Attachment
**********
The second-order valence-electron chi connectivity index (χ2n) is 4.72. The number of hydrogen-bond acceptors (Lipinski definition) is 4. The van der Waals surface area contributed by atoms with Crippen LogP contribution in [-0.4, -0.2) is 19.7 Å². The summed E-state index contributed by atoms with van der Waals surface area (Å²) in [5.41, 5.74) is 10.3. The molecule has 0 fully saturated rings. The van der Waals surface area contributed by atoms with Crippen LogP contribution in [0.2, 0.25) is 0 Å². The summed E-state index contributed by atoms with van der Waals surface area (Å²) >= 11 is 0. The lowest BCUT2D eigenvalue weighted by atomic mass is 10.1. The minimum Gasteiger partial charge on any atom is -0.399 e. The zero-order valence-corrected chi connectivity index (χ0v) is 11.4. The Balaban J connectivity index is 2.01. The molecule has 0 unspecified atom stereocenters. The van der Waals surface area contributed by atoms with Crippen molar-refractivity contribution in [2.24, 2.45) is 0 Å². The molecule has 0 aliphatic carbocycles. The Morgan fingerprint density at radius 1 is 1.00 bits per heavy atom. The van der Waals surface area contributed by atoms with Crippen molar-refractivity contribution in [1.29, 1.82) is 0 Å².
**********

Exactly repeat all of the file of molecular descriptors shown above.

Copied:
The second-order valence-electron chi connectivity index (χ2n) is 4.72. The number of hydrogen-bond acceptors (Lipinski definition) is 4. The van der Waals surface area contributed by atoms with Crippen LogP contribution in [-0.4, -0.2) is 19.7 Å². The summed E-state index contributed by atoms with van der Waals surface area (Å²) in [5.41, 5.74) is 10.3. The molecule has 0 fully saturated rings. The van der Waals surface area contributed by atoms with Crippen LogP contribution in [0.2, 0.25) is 0 Å². The summed E-state index contributed by atoms with van der Waals surface area (Å²) >= 11 is 0. The lowest BCUT2D eigenvalue weighted by atomic mass is 10.1. The minimum Gasteiger partial charge on any atom is -0.399 e. The zero-order valence-corrected chi connectivity index (χ0v) is 11.4. The Balaban J connectivity index is 2.01. The molecule has 0 unspecified atom stereocenters. The van der Waals surface area contributed by atoms with Crippen molar-refractivity contribution in [2.24, 2.45) is 0 Å². The molecule has 0 aliphatic carbocycles. The Morgan fingerprint density at radius 1 is 1.00 bits per heavy atom. The van der Waals surface area contributed by atoms with Crippen molar-refractivity contribution in [1.29, 1.82) is 0 Å².